Profile of a CCISD Graduate, Part 2

Profile of a CCISD Graduate, Part 2
Posted on 05/26/2017
Diego Allison

For anyone who takes the time to get to know Diego Allison there are a couple of things you will notice right away: he’s incredibly talented and fearlessly passionate.

He’s passionate about design and fashion – and has a real knack for making some of the most sought after prom dresses across Clear Creek ISD. But more than anything, he has a desire to leave the world in much better condition than it is today.

That’s why after he graduates from Clear Creek High School he plans to study design with minors in environmental studies and sustainability and entrepreneurship at The University of Texas. 

What he wants to do is try to find ways to eliminate waste within the fashion industry by offering different design solutions to designers and companies – something he has already been a part of throughout his high school career.

“I’ve been interested in fashion since I was 5,” Diego said. “I’ve just always loved it.”

During his freshman year, Diego received his first sewing machine and worked on a quilting project with his aunt for his grandfather who was battling cancer. And while quilting and garment construction are two totally different skills, it provided him with some great practice for later on, he said.

After learning his way around his sewing machine, Diego began designing dresses and made his first 17-piece collection that friends of his modeled for and his cousin, who is a photographer, took photos of.

“Every year since then I’ve done a collection of about 10-15 pieces,” Diego said.

But it wasn’t until his sophomore year that he made his first formal dress. This year alone he made 13 gowns for girls across the district – all one-of-a-kind dresses.

During prom season Diego’s room at home turns into a makeshift fashion studio with sketches and designs taped across shelves and walls.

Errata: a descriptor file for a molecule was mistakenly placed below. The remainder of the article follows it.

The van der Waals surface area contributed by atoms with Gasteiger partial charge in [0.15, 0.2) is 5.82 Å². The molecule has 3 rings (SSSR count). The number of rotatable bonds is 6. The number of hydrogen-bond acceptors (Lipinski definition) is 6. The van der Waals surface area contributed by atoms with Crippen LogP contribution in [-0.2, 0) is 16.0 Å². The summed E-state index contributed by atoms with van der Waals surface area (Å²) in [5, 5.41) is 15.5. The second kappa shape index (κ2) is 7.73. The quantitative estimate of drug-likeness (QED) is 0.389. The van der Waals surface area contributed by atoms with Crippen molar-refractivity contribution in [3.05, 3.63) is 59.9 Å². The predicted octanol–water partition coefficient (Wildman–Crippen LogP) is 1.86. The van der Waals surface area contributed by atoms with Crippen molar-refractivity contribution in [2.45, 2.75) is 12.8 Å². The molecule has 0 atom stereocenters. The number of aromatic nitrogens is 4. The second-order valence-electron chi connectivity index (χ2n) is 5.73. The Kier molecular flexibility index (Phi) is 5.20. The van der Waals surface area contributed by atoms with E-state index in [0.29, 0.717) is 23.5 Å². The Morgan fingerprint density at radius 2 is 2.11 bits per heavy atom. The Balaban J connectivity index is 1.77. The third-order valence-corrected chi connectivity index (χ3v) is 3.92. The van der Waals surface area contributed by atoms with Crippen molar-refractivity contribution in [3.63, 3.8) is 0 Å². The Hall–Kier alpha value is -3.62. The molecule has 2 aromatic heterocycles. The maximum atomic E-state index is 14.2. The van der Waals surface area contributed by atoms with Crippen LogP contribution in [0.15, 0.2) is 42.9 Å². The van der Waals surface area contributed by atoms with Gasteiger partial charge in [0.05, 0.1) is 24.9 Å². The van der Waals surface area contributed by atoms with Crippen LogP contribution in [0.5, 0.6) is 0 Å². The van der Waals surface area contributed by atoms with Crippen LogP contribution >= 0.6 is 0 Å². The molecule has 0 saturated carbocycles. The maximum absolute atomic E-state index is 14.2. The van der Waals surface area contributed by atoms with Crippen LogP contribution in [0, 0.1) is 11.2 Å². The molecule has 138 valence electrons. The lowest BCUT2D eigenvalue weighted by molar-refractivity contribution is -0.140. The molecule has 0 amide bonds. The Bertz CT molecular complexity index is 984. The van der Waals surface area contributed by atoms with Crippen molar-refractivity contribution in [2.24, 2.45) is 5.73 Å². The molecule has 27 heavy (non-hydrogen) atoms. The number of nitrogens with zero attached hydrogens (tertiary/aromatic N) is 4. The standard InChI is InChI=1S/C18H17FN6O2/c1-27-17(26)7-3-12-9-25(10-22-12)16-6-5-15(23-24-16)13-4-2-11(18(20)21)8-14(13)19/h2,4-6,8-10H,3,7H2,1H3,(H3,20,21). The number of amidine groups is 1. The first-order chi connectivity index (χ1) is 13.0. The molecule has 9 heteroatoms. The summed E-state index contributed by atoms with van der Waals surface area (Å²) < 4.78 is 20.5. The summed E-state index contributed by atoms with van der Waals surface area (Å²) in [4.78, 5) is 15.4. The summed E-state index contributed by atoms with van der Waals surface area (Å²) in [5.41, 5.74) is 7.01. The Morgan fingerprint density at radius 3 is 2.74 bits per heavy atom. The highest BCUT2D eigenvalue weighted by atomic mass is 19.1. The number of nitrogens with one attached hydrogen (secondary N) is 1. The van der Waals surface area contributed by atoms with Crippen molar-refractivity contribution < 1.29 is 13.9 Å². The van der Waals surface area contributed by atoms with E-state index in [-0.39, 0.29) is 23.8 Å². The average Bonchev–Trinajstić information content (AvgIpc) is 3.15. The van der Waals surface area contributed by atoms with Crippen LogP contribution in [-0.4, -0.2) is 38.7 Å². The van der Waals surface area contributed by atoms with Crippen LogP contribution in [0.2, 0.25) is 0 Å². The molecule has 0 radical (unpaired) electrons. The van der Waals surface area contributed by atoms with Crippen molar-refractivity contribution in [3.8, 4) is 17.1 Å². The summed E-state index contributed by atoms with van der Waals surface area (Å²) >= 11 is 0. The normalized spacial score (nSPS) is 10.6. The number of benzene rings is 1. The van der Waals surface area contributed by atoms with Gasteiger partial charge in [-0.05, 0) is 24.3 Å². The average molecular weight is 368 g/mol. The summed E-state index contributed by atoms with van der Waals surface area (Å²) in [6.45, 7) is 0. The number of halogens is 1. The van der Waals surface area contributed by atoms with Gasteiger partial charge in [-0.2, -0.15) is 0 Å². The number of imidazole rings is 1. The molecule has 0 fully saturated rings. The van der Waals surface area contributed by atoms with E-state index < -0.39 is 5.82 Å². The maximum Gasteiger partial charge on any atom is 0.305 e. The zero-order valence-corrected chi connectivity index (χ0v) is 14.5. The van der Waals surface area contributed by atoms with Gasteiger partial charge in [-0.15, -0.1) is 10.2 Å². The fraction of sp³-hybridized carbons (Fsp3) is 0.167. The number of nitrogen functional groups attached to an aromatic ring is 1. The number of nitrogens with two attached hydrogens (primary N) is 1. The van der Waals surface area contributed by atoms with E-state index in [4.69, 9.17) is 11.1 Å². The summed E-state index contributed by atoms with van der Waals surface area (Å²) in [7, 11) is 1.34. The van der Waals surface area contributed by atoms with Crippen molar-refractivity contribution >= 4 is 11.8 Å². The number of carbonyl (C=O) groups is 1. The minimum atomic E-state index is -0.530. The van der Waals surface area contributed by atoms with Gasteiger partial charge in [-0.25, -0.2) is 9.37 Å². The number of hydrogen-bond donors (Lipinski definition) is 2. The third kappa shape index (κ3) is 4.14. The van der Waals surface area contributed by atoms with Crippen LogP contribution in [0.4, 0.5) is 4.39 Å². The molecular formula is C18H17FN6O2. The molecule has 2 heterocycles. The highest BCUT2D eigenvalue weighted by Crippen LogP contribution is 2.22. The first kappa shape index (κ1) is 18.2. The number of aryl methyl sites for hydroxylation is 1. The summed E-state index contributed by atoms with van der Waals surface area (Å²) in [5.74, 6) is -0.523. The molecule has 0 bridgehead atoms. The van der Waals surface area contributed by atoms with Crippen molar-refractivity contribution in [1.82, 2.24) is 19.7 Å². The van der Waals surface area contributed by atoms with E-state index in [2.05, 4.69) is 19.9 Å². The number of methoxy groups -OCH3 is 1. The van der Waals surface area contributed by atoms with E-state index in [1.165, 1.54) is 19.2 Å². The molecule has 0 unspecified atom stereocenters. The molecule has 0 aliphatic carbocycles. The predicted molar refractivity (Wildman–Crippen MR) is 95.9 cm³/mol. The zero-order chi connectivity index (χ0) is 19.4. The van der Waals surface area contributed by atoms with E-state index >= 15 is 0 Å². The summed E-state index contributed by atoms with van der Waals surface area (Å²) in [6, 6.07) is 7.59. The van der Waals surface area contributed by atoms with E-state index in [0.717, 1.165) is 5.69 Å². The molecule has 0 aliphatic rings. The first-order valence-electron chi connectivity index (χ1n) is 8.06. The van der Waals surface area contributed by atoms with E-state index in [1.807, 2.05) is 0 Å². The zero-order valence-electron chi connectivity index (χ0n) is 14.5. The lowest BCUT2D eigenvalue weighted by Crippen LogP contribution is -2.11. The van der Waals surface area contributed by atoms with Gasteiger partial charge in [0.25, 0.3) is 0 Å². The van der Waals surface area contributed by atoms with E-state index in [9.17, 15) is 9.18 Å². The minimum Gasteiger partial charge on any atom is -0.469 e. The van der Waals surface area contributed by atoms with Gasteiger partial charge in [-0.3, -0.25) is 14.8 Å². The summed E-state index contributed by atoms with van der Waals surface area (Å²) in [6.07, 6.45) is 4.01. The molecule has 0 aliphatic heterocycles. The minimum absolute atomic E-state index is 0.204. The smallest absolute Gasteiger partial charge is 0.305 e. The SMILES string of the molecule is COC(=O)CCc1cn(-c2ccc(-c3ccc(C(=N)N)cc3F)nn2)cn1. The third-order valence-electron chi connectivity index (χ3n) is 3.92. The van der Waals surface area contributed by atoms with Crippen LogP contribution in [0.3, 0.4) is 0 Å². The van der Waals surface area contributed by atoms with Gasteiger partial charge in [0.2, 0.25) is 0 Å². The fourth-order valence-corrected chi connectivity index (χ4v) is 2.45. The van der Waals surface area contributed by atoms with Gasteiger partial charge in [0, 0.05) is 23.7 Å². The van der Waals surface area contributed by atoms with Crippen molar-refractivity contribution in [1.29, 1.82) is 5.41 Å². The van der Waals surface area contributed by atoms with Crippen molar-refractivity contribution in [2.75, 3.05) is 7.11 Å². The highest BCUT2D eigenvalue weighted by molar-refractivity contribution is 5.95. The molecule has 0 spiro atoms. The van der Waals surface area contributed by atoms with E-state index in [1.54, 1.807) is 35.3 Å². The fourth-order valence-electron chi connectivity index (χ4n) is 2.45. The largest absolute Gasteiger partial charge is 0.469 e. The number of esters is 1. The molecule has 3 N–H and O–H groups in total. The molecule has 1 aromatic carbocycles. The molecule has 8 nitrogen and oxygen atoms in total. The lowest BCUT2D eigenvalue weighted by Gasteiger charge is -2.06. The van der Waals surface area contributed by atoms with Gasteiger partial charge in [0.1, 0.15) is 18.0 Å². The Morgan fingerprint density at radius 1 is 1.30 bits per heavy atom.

“There are pins and fabric everywhere,” Diego said laughing.

This year, girls from Lake, Falls, Springs and Creek could all be seen wearing Diego’s designs – even his own prom date wore a unique two-piece design. Diego worked closely with each girl to make their vision come alive by providing them with three sketches and often took multiple trips to High Fashion Fabrics in Houston to pick out the perfect material for each of their dresses, he said.

“There’s a lot of talking involved about what parts they like and what parts they don’t like,” Diego said.

Besides prom dresses, this summer before heading off to Austin, Diego is actively working to pursue a patent for a shoe design he’s come up with as part of a DECA project earlier this year. The premise of the design is to allow women to change a regular ballet flat-style shoe to a five-inch heel – and everything in-between – simply by adjusting different straps on the shoes.

“It works on varying angles,” Diego said. “I’ve worked at the library with the 3D printer to print pieces for the design.”

This summer, Diego also has plans to launch a website featuring his designs. He’s also working on a few other designs, including a wedding dress, for clients.

“I’ve just always been very passionate about art and fashion,” he said. “I love everything about it.”

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